The third -- and what some retailers say could be the biggest -- entry to the booming prescription to over-the-counter H2 antagonist segment is expected to hit supermarket shelves early this year.
Zantac 75, from Warner Wellcome Consumer Healthcare, London, received OTC clearance from the Food and Drug Administration late last month. The company, which said the drug will be available early this year, has yet to announce pricing or an exact ship date.
Indicated for the relief of heartburn, acid indigestion and sour stomach in adults and children 12 years and older, it initially will be sold in 4-, 10-, and 20-tablet packs. One tablet contains 75-mg of the active ingredient ranitidine hydrochloride. Some retailers predict it will be a heavy hitter in the antacid H2 antagonist segment, gaining more sales than its predecessors: Pepcid AC, from Johnson & Johnson/Merck, Fort Washington, Pa. and Tagamet HB, from SmithKline Beecham, Pittsburgh, both of which received OTC approval last year.
"I expect Zantac 75 to be the biggest because more people are familiar with the name," said Rebecca Litchet, a staff pharmacist for Dillon Cos., Hutchinson, Kan., a subsidiary of Kroger Co., Cincinnati. "Tagamet is a big name too, but for the last several years more people have been using Zantac, at least in our area."
Zantac 75 will be a low-dose version of the prescription drug Zantac, which received approval as a prescription drug in
1983 and went OTC in the United Kingdom in January, 1995. Its recommended dose for adults and children 12 years of age and older is one tablet swallowed whole with water, not to exceed two tablets in 24 hours. When used as directed, Zantac can be taken at the maximum daily dose for up to two weeks. Though pharmacists polled by SN think Zantac 75 will be the most popular of the H2 antagonists, they don't fear it will significantly erode sales of its prescription counterpart. Despite the popularity of Pepcid AC and Tagamet HB, sales of their prescription forms have remained stable at Fred Meyer Inc., Portland, Ore., said Marc Watt, pharmaceutical buyer for the chain. "So far, we haven't seen a drop in the prescription H2 blockers," said Watt.
One of the main reasons for this is that between 60% to 70% of Fred Meyer's pharmacy customers are on third party plans, which typically don't cover OTC products, Watt said. Most retailers polled by SN feel that Zantac 75 will gain sales from customers who currently aren't using anything to treat heartburn. More than 200 million Zantac prescriptions have been written in the U.S. since its approval, according to Warner Wellcome.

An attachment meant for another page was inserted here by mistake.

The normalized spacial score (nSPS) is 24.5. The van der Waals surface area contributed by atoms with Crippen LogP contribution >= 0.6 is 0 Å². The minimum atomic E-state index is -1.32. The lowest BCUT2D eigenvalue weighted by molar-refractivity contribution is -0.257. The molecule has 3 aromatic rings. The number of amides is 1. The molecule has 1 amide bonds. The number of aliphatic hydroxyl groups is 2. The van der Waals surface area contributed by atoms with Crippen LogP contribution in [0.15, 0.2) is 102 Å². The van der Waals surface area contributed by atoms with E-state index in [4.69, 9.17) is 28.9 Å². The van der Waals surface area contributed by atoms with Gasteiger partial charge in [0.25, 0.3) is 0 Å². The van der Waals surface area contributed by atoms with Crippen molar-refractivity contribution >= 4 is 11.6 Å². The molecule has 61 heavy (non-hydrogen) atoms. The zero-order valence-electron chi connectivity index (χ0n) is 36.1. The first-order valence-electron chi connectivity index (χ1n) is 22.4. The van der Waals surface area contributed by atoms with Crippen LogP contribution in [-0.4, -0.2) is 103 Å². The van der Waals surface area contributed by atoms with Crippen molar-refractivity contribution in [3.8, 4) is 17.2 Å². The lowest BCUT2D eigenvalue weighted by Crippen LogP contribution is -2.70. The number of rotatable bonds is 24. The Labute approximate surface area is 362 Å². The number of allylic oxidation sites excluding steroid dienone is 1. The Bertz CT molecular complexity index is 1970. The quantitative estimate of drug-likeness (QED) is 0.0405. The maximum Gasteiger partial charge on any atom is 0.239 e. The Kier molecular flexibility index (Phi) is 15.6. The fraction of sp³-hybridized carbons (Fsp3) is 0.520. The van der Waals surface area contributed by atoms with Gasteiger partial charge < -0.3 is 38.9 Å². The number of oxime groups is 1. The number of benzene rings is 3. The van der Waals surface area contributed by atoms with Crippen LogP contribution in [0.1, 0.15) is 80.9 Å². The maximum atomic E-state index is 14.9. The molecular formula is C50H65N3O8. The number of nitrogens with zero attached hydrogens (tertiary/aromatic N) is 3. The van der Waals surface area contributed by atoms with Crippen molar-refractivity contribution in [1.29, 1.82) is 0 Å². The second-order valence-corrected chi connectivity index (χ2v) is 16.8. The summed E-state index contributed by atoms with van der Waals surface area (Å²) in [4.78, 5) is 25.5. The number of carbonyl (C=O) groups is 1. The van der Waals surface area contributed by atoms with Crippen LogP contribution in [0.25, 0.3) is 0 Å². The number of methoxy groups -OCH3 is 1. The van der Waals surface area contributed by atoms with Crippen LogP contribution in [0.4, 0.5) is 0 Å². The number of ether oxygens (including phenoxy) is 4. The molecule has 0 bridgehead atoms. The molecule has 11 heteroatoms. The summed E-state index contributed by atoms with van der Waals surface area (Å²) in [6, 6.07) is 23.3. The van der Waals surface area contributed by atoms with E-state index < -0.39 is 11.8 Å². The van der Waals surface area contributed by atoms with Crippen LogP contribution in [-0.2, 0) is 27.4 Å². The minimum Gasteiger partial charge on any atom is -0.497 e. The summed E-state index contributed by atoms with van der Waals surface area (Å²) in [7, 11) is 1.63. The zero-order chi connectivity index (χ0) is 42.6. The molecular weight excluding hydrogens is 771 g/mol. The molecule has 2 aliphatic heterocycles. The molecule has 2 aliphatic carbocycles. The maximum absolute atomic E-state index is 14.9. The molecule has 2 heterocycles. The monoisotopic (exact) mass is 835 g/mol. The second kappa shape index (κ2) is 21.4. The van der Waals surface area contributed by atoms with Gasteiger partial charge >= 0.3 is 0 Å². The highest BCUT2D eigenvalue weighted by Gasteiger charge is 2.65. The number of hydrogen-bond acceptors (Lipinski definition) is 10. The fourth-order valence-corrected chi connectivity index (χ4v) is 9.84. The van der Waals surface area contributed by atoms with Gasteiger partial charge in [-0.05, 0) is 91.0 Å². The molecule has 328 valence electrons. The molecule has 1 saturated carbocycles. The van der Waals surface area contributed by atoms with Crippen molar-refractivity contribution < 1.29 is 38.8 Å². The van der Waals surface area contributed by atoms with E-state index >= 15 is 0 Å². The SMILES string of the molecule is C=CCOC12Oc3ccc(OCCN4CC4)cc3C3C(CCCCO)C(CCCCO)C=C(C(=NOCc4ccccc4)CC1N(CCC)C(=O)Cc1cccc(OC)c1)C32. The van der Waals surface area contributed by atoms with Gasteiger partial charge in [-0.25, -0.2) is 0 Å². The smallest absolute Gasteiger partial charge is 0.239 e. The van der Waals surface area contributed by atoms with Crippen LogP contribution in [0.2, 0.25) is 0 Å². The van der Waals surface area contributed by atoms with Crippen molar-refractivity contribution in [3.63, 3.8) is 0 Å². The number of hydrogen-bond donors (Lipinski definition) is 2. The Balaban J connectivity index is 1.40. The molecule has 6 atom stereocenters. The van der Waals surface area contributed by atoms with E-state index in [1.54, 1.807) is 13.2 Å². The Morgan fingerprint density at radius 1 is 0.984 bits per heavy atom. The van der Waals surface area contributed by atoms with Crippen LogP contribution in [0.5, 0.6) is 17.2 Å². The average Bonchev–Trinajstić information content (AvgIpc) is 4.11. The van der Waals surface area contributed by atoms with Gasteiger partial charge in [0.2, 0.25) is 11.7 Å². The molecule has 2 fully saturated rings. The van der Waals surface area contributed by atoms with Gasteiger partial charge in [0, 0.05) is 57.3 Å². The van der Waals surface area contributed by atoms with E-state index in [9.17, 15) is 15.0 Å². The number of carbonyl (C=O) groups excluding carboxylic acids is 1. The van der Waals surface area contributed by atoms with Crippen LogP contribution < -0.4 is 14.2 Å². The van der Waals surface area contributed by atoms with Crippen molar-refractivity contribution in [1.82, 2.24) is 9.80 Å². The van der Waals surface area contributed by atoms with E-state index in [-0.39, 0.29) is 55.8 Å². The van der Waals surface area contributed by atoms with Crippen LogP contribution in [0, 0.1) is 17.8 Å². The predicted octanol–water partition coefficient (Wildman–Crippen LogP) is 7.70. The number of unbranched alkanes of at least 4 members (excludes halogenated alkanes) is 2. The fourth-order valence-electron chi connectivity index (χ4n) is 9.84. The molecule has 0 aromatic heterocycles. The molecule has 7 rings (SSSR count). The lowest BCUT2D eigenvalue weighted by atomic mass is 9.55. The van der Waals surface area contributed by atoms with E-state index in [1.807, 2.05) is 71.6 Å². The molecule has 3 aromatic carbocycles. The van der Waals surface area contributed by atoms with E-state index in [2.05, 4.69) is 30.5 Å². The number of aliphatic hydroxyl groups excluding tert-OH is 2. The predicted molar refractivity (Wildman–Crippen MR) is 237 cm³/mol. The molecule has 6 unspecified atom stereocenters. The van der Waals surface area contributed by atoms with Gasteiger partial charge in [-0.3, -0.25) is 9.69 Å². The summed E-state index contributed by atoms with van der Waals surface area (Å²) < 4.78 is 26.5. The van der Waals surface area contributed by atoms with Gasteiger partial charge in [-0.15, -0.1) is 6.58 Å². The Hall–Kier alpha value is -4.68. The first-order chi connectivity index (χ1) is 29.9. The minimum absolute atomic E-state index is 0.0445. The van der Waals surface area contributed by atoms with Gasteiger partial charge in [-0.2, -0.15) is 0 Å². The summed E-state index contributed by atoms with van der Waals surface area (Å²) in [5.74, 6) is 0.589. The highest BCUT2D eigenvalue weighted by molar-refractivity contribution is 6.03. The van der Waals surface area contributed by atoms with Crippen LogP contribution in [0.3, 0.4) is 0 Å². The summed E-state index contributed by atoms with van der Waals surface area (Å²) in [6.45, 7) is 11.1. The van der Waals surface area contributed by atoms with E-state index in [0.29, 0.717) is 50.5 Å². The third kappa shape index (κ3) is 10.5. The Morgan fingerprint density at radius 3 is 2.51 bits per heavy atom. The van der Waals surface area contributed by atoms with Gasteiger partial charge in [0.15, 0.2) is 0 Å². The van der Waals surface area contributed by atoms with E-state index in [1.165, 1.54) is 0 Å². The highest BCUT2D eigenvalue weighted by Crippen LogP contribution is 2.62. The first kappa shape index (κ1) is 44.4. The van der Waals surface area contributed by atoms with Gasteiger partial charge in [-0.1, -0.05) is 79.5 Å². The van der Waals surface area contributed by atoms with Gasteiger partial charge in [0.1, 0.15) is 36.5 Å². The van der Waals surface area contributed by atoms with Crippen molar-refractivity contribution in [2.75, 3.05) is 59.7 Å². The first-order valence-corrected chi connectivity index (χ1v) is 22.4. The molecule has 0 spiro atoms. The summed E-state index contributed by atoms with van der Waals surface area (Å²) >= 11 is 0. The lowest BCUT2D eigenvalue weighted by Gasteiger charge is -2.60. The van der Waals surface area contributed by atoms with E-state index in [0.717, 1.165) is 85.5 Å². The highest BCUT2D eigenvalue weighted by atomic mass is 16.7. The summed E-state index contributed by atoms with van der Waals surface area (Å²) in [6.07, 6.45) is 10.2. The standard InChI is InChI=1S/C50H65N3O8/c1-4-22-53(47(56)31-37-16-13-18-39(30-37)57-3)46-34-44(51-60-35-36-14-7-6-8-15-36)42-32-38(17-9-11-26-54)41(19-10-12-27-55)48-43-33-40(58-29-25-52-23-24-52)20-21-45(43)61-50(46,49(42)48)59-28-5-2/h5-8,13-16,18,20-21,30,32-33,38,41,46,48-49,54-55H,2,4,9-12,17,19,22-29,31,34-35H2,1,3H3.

"There's a pretty good chance Zantac 75 will be No. 1," said Marvin Moen, director of pharmacy operations, Coborn's, St. Cloud, Minn. Along with its name recognition, Zantac 75 could become the market leader because it will not have any significant drug interactions when co-administered with 29 commonly used drugs. Tagamet's package directions, on the other hand, include a statement that patients taking theophylline, warfarin or phenytoin should consult their physician before taking the medication. "I had more concerns about Tagamet going OTC than Pepcid or Zantac, because of the drug interactions that are more likely to happen," Litchet of Dillon said.
Zantac 75 will be backed by the largest marketing campaign in the history of Warner Wellcome Consumer Healthcare, a joint venture by Warner-Lambert and Glaxo Wellcome, according to Warner-Lambert. Bob Casale, vice president, gastrointestinal marketing at Warner Wellcome, declined to say how much will spent, but said it will be competitive with Johnson & Johnson/Merck and SmithKline Beecham, both of which reportedly spent $100 million to promote the introduction of their H2 antagonists. The program will include radio, print and television advertising.
One concern with the growing H2 antagonist market is shrink. Because of their higher price points, the H2 antagonists are prime targets for shoplifters. Pepcid and Tagamet range in price from about $2.50 to $9, depending on the count.
Coborn's has been finding empty packages of Pepcid and Tagamet on its shelves, said Moen. Because of this, it may consider merchandising the H2s in a security cabinet in the lobby of the pharmacy. This would be a last resort because, since the pharmacy has different hours than the supermarket, the products would not be available as readily as they are now.